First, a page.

jeudi 3 janvier 2013


Hello Readers,

Many years ago (2008 to be exact), I was heavily depressive, even in a state of despair. I was working on the meta-analysis[1] and I was working as if my life depended on it. I though I had no skills to learn and wanted to drop out of school but my doctor at the time, said it wasn't a good idea.

In hindsight, I did learn, one or two skills. I could coordinate my hands and my eyes to do the best dissection possible and my hands worked like magic. I was enrolled in a course of human anatomy and there was a lab which we dissected a dead cat in team of three. I learnt absolutely nothing about the anatomy of the cat (nor the human for that matters) but I was excellent at detecting details that the other members of our team didn't detect until I pointed out to them[2] so we ended splitting the tasks: the other members of our team told me where to start cutting and I would do the cutting; fast and clean. For all my life I had problems with fine motor skills but this is the first time that my hands worked a lot beyond expectation. I would be in my bubble during that time, hearing nothing about what the rest of the team said.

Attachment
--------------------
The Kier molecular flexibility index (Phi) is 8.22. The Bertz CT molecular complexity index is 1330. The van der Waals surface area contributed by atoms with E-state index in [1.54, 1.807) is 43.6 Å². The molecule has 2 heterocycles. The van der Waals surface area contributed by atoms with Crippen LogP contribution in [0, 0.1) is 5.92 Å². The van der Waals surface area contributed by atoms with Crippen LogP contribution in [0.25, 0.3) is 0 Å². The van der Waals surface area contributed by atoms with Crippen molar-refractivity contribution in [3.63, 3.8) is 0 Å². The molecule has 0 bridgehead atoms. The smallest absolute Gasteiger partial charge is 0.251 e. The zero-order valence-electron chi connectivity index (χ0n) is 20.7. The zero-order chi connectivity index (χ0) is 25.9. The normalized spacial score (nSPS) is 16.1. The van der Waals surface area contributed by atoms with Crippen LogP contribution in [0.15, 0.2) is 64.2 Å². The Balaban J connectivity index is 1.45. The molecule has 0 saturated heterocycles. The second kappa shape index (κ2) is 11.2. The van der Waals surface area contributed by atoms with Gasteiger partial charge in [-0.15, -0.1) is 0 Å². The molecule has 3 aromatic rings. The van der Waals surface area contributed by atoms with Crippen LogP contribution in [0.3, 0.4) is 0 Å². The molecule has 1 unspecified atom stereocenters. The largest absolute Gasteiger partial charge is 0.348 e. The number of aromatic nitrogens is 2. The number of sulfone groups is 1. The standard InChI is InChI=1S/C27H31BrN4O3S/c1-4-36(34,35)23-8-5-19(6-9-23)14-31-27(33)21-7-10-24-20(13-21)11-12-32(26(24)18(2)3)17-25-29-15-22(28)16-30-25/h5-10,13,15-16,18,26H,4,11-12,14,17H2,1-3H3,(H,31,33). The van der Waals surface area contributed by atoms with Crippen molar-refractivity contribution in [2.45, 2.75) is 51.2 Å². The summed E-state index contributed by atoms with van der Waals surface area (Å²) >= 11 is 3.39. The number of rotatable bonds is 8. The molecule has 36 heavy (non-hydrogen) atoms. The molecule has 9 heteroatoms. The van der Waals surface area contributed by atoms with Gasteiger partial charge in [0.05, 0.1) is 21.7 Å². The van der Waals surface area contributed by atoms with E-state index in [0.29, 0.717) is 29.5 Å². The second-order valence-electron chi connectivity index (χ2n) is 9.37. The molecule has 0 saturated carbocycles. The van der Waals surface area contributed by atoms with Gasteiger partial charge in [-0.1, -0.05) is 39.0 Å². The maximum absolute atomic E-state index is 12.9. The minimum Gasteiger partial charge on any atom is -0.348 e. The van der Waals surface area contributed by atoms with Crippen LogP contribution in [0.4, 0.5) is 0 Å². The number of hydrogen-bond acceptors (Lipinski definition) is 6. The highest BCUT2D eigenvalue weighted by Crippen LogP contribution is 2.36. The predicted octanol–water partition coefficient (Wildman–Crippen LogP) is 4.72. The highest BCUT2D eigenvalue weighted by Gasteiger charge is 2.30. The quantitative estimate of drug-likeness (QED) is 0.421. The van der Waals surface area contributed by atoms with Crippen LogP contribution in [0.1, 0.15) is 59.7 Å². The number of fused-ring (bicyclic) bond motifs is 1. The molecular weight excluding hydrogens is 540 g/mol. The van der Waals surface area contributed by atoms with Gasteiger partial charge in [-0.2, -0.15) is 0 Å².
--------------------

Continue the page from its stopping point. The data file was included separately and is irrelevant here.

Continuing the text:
I'd love to practice that skill again and I'm wondering if I should seek out a lab doing animal experiments; maybe a lab doing psychiatric related work with animal (like medication studies). I would then get to know myself better and see if I should consider surgery or psychiatry.


[1] == The meta-analysis:
Samson F, Zeffiro TA, Toussaint A, Belin P. Stimulus complexity and
categorical effects in human auditory cortex: an activation likelihood estimation
meta-analysis. Front Psychol. 2010;1:241. doi: 10.3389/fpsyg.2010.00241. Epub
2011 Jan 17. PubMed PMID: 21833294; PubMed Central PMCID: PMC3153845.

[2] == Possible my perception is explained by this publication:

Samson F, Mottron L, Soulières I, Zeffiro TA. Enhanced visual functioning in
autism: an ALE meta-analysis. Hum Brain Mapp. 2012 Jul;33(7):1553-81. doi:
10.1002/hbm.21307. Epub 2011 Apr 4. Review. PubMed PMID: 21465627.

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